5. Scholarship Among the most apparent advantages of playing college soccer, scholarships in the form of a sports scholarship or academic scholarship (with the understanding that you will play a sport for the University) are of utmost attraction and significance. A powerful incentive that pushes many students to engage in college sports is knowing that their school fees (partial or complete) are paid. However, scholarships are just the tip of the iceberg when choosing to attend University as a student-athlete. There are many other advantages and incentives that will assist a student-athlete in the form of additional help and assistance that can be given to a prospective student.
6. Help and guidance in settling in a foreign country Being a student-athlete is challenging and demanding. The fact that many student-athletes are also international students adds to that complication. Yale University has published a survey where 45% of Chinese students said they had symptoms of depression, and 29% of pupils said they had anxiety symptoms. The survey also found that more than 60% of the students said that they have psychological problems in the United States. Most parents overestimate the child's psychological bearing capacity. However, knowing that you will be part of a team before committing and choosing a university already alleviates some anxiety in this aspect. Coaches, teammates, administrators, professors, and other new students all add to the fact that a student-athletes support system is powerful. Having a rigid and set schedule for student-athletes allows them to settle in and adjust to the new culture quickly. Taking into account when we addressed the importance of relationships, this is another incentive for student-athletes to combine all of these and equip themselves with the tools to be successful.
7. Healthy lifestyle Being a student-athlete lends itself to leading a healthy lifestyle. It keeps an individual fit and healthy not only physically but mentally, which is of the same importance as the body.
8. Pro career chance Last but not least, playing at a United States collegiate level is a pathway in itself to a professional career in your chosen sport. There are many pathways in the United States to a pro career. Like any other pathway, there is no clear path but rather a combination of many factors. Some athletes jump right into a professional team, while others may work in their chosen career while pursuing a development path to a professional career. For sure, if a student-athlete gets a chance to play at a US collegiate level, the opportunities to make it professional are available in many ways. There are many student-athletes whose dreams came true and, with hard, consistent work, got selected by a professional club while acquiring a university degree. MLS and ULS clubs (pro and semi-pro soccer clubs) scout and sign talented student-athletes every year.
A good example would be Jack Harrison from England, who moved to US preparatory High school and played at a local football academy during his high school years. He was awarded a full scholarship to play at Wake Forest University. After only his first year of university, he joined New York City FC to become a professional player. In the winter of 2017, Jack received his first international cap with the England U21s. On Jan 30th, 2018, Jack was sold to Manchester City and now plays in English Premier League with Leeds United.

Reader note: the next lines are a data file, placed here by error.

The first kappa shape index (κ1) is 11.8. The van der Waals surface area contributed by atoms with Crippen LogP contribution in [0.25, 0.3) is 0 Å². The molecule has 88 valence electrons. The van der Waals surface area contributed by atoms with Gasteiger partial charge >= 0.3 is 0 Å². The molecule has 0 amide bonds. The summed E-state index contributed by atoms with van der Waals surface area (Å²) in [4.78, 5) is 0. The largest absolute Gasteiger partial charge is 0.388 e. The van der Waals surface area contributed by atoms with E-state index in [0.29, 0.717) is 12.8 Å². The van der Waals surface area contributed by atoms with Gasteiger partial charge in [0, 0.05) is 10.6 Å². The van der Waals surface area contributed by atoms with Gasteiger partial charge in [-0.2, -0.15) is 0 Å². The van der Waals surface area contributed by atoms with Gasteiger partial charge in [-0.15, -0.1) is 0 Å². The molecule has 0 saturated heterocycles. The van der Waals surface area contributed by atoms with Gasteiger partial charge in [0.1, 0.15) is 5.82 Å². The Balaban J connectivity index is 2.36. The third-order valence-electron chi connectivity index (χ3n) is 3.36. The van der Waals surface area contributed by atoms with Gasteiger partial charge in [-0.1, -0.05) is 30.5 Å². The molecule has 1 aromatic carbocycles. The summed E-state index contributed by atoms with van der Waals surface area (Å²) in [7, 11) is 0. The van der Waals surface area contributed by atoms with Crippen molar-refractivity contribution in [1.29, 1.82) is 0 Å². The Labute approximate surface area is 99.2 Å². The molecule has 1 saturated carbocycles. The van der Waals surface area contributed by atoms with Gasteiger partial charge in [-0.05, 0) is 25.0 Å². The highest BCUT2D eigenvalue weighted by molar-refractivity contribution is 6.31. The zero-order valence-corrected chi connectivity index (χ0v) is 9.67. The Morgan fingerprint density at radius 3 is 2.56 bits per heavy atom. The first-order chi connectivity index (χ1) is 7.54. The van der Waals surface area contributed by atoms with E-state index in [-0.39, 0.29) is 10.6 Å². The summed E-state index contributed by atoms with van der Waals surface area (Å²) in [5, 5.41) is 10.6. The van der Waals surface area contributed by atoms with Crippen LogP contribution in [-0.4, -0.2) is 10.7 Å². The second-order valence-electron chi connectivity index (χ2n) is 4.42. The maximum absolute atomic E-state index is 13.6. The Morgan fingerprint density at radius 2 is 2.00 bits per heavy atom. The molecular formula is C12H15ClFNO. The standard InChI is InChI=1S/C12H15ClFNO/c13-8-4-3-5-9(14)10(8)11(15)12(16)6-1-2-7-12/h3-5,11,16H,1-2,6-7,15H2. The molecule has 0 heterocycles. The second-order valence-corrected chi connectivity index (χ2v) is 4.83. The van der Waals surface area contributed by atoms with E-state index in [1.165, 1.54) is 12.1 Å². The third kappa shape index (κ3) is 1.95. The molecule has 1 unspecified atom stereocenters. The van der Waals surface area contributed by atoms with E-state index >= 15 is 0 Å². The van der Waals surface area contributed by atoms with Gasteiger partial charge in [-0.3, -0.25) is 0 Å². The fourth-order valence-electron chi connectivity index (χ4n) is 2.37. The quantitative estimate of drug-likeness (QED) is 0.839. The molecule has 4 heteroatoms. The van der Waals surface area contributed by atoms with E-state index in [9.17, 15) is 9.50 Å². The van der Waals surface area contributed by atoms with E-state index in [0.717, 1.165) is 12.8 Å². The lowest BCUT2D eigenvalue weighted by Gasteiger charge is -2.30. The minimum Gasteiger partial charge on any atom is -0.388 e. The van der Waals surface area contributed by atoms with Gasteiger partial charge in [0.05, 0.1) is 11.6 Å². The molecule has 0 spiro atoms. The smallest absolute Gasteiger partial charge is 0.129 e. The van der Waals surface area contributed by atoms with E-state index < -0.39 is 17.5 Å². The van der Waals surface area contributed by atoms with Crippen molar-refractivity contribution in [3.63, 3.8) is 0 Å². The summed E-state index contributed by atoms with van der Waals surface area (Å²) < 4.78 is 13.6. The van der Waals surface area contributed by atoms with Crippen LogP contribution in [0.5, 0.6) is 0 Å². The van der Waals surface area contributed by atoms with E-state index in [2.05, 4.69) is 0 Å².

Another excellent student-athlete example is Yujie Zhao, born in Shanghai in 1999. In 2018, she got accepted into Florida State University and played soccer on their division 1 team. While she studied hard, she still had time to play at the highest US college level and on the Chinese national team.
How to prepare students for US college soccer
The development and focus begin by allowing children to discover their interests and love of a sport. Through this, we can uncover the child’s talent in specific sports. Until age 10, children must be exposed to different sports to find out their interests and passion. A student between 10 and 14 should choose a sport to focus on and practice it 2, 3, or a maximum of four times a week, depending on their interest, level, and personal goals.
During this time, exposure to other sports will assist in fitness as well. If the chosen sport is soccer, then age 14 is an excellent age to pursue it seriously, and the athlete should practice 3, 4, or 5 times a week, including competitive matches. At the same time, students must start to learn English (unless the student’s mother language is English) as early as possible to ensure an advantage in the SATs and the academic language of the United States, which is English. Joining a private high school where English would be a given, and an immersion experience would be helpful and advantageous.
The student-athlete path is not for everyone, only for those
students who love their sport and have strong willpower
and determination to get through difficulties and obstacles.
College and career planning are already a challenge. Add to that, the mystery and challenges of sport can be daunting. The recruiting process is not as simple as shooting an email to a university coach but rather a time-tested technique requiring support and background help from experienced coaches, clubs, schools, and NAKASA-SAM'S partners.
If you are interested in becoming a student-athlete, don't hesitate to contact us; we can help plan your future education through a personalized assessment.